Disc Wars- The looser , the finder, and ebay

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Is it fair?

Yes
1
6%
No
15
94%
 
Total votes : 16

Postby TexasOutlaw » Mon Oct 16, 2006 10:47 am

Nice to see a pendulum shift here. I don't remember what forum, but I started a similar thread. The response was pretty much, you leave it you lost it.

I have similar problems here at my local course. The guy that runs a small disc "business" has created a device to locate discs in the water. It was actually my friend who got upset when he saw him fish out one of mine (a flash). The person sells them as used discs.

Down here we are a small enough community that we know what discs belong to who; for example, I am one of the only 2 that throw discraft. It does leave a bad taste in your mouth when someone takes your discs, not for the 12 bucks it is worth, but due to the sentimental value some of them have.

I don't expect a disc returned, nor have I ever had one returned. Here's kharma for you: after losing several discs that ended up in the used section, I found a disc that I believe belonged to this person (we kinda know who throws what here and what colors). I started to call him...

Figured, he could find it himself with his disc locating device in the lake. So in a way, I did return it.
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Postby roadkill » Mon Oct 16, 2006 11:05 am

Well since this thread has been acknowledged as a rant thread instead of a poll question I have a rant of my own on this topic.

I was competing in the 2005 pro worlds in Allentown, Pa. and during my final round at Little Lehigh I had a valued disc go into the creek near the basket (I think it was hole 4). If I weren't in a tournament I would've promptly went in after it since it was only about 5 feet off the bank and 2 feet deep. However I felt it would be improper to delay subsequent groups by taking the 3 minutes or so required to scale down the muddy bank, wade in, retrieve it and then climb back up. So with only three holes left I decided to return for it at the conclusion of my round.

When I returned 20 minutes later it was gone. I checked at the score table and the lost and found table at tournament central yet my disc hadn't been turned in. The following day my disc still hadn't been turned in. My disc had my name, pdga # and current phone # on it yet no call was ever made.

This peeved me that at the disc golf world championships that someone would do this. Just the day before I found an abandoned roc in the middle of the fairway (long after play had ended for the day) at the same course and promptly returned it to the lost and found desk at tournament central. I wish the same courtesy would have been extended to me.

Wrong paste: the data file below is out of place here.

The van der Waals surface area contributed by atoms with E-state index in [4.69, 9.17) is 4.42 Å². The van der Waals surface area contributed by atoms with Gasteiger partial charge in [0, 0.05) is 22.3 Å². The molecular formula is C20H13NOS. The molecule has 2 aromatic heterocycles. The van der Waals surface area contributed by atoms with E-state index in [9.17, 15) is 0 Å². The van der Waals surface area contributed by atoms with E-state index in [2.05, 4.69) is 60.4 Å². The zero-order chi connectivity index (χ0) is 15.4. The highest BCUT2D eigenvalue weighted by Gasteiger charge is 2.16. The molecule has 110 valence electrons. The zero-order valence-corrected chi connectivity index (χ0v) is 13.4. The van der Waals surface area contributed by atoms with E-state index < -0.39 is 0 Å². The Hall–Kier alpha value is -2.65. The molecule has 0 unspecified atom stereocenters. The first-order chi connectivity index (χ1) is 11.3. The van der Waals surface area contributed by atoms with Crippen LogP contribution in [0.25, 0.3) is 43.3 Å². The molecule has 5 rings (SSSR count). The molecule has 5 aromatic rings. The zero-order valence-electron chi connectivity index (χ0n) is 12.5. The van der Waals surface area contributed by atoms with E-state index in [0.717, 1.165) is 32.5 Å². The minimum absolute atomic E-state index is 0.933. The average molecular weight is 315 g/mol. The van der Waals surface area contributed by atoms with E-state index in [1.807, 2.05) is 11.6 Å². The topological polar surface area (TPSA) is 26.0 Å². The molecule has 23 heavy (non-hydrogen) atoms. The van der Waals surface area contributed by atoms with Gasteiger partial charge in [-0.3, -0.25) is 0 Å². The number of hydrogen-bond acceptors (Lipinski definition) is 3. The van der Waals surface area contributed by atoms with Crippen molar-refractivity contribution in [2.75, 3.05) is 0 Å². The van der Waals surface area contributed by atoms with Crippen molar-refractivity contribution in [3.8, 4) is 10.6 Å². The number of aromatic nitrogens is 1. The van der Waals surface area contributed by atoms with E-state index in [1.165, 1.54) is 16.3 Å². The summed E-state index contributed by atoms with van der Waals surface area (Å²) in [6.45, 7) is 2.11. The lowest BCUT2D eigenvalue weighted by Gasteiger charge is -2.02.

Okay rant over.
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Postby Solty » Mon Oct 16, 2006 11:45 am

roadkill wrote:Well since this thread has been acknowledged as a rant thread instead of a poll question I have a rant of my own on this topic.

I was competing in the 2005 pro worlds in Allentown, Pa. and during my final round at Little Lehigh I had a valued disc go into the creek near the basket (I think it was hole 4). If I weren't in a tournament I would've promptly went in after it since it was only about 5 feet off the bank and 2 feet deep. However I felt it would be improper to delay subsequent groups by taking the 3 minutes or so required to scale down the muddy bank, wade in, retrieve it and then climb back up. So with only three holes left I decided to return for it at the conclusion of my round.

When I returned 20 minutes later it was gone. I checked at the score table and the lost and found table at tournament central yet my disc hadn't been turned in. The following day my disc still hadn't been turned in. My disc had my name, pdga # and current phone # on it yet no call was ever made.

This peeved me that at the disc golf world championships that someone would do this. Just the day before I found an abandoned roc in the middle of the fairway (long after play had ended for the day) at the same course and promptly returned it to the lost and found desk at tournament central. I wish the same courtesy would have been extended to me.

Okay rant over.


ROadkill...

i can attest to the discsnatchers at LL....i've scene it first hand...a kid jump in hole 6...near the bridge....and snatched up 16 discs.......all nice overstable discs b/c of the 90 turn on the hole over the water. It's BS.....